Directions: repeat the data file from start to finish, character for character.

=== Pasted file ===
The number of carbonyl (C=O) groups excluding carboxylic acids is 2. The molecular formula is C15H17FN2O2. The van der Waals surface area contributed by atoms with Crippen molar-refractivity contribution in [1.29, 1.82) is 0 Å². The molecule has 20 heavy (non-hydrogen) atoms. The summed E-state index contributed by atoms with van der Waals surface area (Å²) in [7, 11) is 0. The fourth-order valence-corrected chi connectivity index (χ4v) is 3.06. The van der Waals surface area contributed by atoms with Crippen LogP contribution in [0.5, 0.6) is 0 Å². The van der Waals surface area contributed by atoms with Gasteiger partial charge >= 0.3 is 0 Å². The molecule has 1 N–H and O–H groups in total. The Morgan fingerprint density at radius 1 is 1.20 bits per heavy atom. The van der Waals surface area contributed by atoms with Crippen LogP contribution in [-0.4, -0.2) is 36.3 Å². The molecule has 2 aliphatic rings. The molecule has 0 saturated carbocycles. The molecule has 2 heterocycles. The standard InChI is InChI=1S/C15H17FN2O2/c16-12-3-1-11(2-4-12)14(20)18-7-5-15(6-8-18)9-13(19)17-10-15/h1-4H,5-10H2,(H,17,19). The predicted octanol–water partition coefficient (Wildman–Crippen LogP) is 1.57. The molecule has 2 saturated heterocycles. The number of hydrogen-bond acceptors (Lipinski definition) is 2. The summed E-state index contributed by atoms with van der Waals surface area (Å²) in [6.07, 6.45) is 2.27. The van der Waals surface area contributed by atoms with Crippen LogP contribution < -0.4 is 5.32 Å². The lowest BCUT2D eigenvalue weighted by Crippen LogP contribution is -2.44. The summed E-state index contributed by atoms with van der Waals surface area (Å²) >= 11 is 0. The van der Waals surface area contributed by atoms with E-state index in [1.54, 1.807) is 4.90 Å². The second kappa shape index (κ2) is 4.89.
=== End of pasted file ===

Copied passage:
The number of carbonyl (C=O) groups excluding carboxylic acids is 2. The molecular formula is C15H17FN2O2. The van der Waals surface area contributed by atoms with Crippen molar-refractivity contribution in [1.29, 1.82) is 0 Å². The molecule has 20 heavy (non-hydrogen) atoms. The summed E-state index contributed by atoms with van der Waals surface area (Å²) in [7, 11) is 0. The fourth-order valence-corrected chi connectivity index (χ4v) is 3.06. The van der Waals surface area contributed by atoms with Crippen LogP contribution in [0.5, 0.6) is 0 Å². The van der Waals surface area contributed by atoms with Gasteiger partial charge >= 0.3 is 0 Å². The molecule has 1 N–H and O–H groups in total. The Morgan fingerprint density at radius 1 is 1.20 bits per heavy atom. The van der Waals surface area contributed by atoms with Crippen LogP contribution in [-0.4, -0.2) is 36.3 Å². The molecule has 2 aliphatic rings. The molecule has 0 saturated carbocycles. The molecule has 2 heterocycles. The standard InChI is InChI=1S/C15H17FN2O2/c16-12-3-1-11(2-4-12)14(20)18-7-5-15(6-8-18)9-13(19)17-10-15/h1-4H,5-10H2,(H,17,19). The predicted octanol–water partition coefficient (Wildman–Crippen LogP) is 1.57. The molecule has 2 saturated heterocycles. The number of hydrogen-bond acceptors (Lipinski definition) is 2. The summed E-state index contributed by atoms with van der Waals surface area (Å²) in [6.07, 6.45) is 2.27. The van der Waals surface area contributed by atoms with Crippen LogP contribution < -0.4 is 5.32 Å². The lowest BCUT2D eigenvalue weighted by Crippen LogP contribution is -2.44. The summed E-state index contributed by atoms with van der Waals surface area (Å²) >= 11 is 0. The van der Waals surface area contributed by atoms with E-state index in [1.54, 1.807) is 4.90 Å². The second kappa shape index (κ2) is 4.89.